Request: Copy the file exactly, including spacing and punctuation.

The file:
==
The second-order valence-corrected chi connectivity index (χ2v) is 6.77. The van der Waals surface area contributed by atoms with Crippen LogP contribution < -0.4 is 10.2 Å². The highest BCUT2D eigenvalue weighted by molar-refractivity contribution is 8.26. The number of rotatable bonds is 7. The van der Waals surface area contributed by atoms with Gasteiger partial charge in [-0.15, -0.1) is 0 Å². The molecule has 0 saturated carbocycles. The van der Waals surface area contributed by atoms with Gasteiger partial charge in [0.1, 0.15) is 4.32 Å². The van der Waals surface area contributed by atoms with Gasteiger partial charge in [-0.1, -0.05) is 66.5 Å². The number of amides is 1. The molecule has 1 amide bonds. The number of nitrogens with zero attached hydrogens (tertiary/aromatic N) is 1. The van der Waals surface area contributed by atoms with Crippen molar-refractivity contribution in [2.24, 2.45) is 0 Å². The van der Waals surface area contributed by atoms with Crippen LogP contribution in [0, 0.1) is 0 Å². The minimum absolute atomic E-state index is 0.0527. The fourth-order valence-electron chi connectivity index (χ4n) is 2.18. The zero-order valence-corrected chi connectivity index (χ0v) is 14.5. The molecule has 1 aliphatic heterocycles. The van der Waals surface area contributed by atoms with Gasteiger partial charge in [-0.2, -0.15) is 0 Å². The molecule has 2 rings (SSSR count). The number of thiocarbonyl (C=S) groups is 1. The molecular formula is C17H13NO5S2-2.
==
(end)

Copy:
The second-order valence-corrected chi connectivity index (χ2v) is 6.77. The van der Waals surface area contributed by atoms with Crippen LogP contribution < -0.4 is 10.2 Å². The highest BCUT2D eigenvalue weighted by molar-refractivity contribution is 8.26. The number of rotatable bonds is 7. The van der Waals surface area contributed by atoms with Gasteiger partial charge in [-0.15, -0.1) is 0 Å². The molecule has 0 saturated carbocycles. The van der Waals surface area contributed by atoms with Gasteiger partial charge in [0.1, 0.15) is 4.32 Å². The van der Waals surface area contributed by atoms with Gasteiger partial charge in [-0.1, -0.05) is 66.5 Å². The number of amides is 1. The molecule has 1 amide bonds. The number of nitrogens with zero attached hydrogens (tertiary/aromatic N) is 1. The van der Waals surface area contributed by atoms with Crippen molar-refractivity contribution in [2.24, 2.45) is 0 Å². The van der Waals surface area contributed by atoms with Crippen LogP contribution in [0, 0.1) is 0 Å². The minimum absolute atomic E-state index is 0.0527. The fourth-order valence-electron chi connectivity index (χ4n) is 2.18. The zero-order valence-corrected chi connectivity index (χ0v) is 14.5. The molecule has 1 aliphatic heterocycles. The van der Waals surface area contributed by atoms with Gasteiger partial charge in [-0.2, -0.15) is 0 Å². The molecule has 2 rings (SSSR count). The number of thiocarbonyl (C=S) groups is 1. The molecular formula is C17H13NO5S2-2.